Cuts of 25 per cent are to be made from the council’s youth services this year and junior youth clubs and part-time youth workers seem likely to be those who will lose out.
In a series of consultation meetings held around the isles over the past two weeks, staff have set out how they believe the savings of £150,000 can be made. The proposals include no longer employing part time workers to run junior youth clubs.
Instead, clubs would require volunteers to operate. There would also be a significant reduction in the overall number of youth club staff, from 9.6 full time equivalent posts (made up of 123 individuals) to 3.6 full time equivalent posts.
In addition, there would be a change in focus for the service, moving away from universal provision for young people to a more targeted approach, aimed at 11 to 25-year-olds, with “particular emphasis” on 11-18-year-olds. According to the service’s team leader Brenda Leask, there would also be a “shift from crisis intervention to prevention and early intervention”.
Recent changes in strategic policy under the so-called Single Outcome Agreement mean that efforts should increasingly be focused on the most difficult-to-reach young people.
Dozens of people gathered to hear the proposals at a consultation meeting on Wednesday. They were told those hard-to-reach youngsters would often be identified by other agencies, and that there would be a growth in “school and youth work partnerships, as part of the Curriculum for Excellence”.
Speaking in Islesburgh Community Centre on Wednesday evening, Mrs Leask admitted that the cut was “fairly substantial” and that the changes were “not going to be easy”. But, she said, “we’re just going to have to find wir savings the same as everybody else”.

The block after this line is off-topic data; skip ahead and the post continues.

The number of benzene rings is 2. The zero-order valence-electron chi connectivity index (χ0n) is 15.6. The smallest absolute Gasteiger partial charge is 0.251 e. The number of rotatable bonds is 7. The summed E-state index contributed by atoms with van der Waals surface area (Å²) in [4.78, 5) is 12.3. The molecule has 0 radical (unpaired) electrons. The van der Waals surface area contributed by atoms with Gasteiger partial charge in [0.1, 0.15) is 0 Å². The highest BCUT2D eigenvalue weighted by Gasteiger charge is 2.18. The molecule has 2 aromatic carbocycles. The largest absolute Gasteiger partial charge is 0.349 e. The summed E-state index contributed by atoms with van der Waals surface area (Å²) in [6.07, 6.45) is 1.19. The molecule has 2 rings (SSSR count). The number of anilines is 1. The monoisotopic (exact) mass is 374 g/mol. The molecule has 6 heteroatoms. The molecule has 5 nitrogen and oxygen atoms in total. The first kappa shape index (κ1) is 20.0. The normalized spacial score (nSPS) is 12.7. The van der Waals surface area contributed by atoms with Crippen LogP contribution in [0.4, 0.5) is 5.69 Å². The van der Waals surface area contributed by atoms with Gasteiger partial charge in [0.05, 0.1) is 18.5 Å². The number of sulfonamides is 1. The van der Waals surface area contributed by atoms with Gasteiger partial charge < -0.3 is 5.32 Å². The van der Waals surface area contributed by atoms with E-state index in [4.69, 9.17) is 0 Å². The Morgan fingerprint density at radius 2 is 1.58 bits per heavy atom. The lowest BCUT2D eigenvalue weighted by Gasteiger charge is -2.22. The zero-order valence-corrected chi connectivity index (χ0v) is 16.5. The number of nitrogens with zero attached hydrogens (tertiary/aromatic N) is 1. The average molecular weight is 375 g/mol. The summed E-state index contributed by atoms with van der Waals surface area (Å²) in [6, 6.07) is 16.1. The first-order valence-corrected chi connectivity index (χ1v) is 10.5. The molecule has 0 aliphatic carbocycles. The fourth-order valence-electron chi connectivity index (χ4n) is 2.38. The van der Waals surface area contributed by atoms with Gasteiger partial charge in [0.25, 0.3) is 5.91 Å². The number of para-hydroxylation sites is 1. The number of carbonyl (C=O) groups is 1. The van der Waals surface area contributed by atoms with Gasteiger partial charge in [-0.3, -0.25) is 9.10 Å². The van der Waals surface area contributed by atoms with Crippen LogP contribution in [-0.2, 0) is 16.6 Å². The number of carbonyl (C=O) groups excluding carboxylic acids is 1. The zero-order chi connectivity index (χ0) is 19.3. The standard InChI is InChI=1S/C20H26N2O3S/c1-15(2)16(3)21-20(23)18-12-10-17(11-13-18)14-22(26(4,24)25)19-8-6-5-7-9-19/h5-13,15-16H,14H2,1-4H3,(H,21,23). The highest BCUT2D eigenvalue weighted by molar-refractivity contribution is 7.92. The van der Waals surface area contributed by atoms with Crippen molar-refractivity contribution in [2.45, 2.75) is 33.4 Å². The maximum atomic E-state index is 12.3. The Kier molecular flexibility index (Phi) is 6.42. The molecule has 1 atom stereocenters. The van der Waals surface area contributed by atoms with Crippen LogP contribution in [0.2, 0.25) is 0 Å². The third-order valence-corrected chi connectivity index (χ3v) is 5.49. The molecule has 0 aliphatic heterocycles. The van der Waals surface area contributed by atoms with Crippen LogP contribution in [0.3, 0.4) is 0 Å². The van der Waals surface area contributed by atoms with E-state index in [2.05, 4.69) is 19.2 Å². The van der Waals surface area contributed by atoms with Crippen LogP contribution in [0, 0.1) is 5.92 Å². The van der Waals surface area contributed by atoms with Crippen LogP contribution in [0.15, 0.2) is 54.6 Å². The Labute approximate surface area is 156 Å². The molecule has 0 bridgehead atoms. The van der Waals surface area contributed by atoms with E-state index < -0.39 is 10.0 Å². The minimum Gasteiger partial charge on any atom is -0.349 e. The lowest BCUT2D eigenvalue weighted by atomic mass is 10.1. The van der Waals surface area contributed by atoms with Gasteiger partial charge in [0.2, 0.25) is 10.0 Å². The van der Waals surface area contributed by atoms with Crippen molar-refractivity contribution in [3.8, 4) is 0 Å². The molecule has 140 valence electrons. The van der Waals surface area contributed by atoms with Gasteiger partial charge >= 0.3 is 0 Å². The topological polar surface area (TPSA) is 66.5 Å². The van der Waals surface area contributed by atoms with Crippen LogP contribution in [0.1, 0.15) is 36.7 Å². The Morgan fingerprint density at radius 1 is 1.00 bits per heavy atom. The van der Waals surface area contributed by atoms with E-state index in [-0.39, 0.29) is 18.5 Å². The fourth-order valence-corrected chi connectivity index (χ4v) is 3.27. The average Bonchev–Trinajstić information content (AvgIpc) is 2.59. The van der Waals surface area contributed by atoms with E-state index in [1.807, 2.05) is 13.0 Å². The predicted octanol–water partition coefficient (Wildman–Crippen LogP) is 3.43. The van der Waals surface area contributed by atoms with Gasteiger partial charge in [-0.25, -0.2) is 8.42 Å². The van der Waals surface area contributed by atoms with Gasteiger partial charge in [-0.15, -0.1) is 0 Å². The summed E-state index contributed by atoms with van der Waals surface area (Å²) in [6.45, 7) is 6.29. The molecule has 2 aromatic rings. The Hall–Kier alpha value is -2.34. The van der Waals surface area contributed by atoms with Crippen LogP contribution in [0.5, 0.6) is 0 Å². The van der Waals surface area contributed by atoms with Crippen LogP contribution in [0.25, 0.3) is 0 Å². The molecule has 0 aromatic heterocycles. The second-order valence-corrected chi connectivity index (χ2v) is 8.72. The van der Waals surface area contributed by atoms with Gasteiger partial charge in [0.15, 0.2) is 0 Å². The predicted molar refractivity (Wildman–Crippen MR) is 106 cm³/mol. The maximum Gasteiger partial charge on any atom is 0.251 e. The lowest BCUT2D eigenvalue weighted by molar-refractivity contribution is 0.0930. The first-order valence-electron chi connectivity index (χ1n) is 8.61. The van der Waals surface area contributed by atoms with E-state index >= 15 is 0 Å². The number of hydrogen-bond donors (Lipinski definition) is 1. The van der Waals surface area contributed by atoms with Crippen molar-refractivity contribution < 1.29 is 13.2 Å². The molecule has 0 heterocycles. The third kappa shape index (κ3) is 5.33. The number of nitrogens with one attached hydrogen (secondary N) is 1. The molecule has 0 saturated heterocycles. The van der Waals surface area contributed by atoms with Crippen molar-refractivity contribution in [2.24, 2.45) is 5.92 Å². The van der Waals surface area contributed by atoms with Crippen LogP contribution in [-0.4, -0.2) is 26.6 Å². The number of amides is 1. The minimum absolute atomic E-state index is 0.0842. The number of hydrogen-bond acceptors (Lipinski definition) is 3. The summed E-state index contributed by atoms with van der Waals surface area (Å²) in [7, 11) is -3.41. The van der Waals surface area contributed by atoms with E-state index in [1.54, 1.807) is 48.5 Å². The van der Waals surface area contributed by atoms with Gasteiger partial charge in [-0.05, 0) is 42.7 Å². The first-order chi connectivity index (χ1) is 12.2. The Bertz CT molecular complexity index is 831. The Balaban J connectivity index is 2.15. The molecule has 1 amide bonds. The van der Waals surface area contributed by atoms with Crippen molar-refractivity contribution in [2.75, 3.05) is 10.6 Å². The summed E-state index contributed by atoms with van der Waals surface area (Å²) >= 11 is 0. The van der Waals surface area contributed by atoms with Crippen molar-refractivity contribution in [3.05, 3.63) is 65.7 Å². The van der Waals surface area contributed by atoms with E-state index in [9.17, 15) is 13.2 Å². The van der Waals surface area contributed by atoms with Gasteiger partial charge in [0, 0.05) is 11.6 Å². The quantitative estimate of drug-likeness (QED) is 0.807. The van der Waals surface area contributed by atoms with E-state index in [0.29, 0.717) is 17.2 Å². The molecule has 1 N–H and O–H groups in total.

However, frustration and anger were voiced by the 30 or so parents and youth workers at Wednesday night’s meeting. During a heated question and answer session, some suggested that the “consultation” process was nothing of the sort, and that decisions seemed already to have been made. Mrs Leask rejected this, however.
Comments and savings suggestions made during the meetings, she explained, would be fed back to elected representatives, who were tasked with making the final decision on cuts.
Some at the meeting also suggested that the loss of junior youth clubs would ultimately be counterproductive, creating more “difficult-to-reach young people” in years to come.
But Mrs Leask emphasised that junior clubs would not need to close; they would simply need to recruit volunteers in order to operate.
There was scepticism in the room about whether this would be possible, but Mrs Leask told The Shetland Times that several clubs in country areas, such as Nesting, Ollaberry and North Roe, are already run entirely by volunteers. The youth service would continue to help wherever it could, she said.
Could savings be made among staff higher up the ladder, it was asked. Rather than cutting so many part time youth workers, perhaps one or more of the full time development workers could go.
This was indeed a possibility, Mrs Leask agreed, though she later explained that she would “like to use development workers for more specialist work” and that they were ideally placed for “engaging with young folk who are difficult or vulnerable”.
A report on the future of youth services will go before the council’s education and families committee on 22nd May, with a final decision to be made by the full council the following month. Responses to the consultation can still be made by contacting youth services.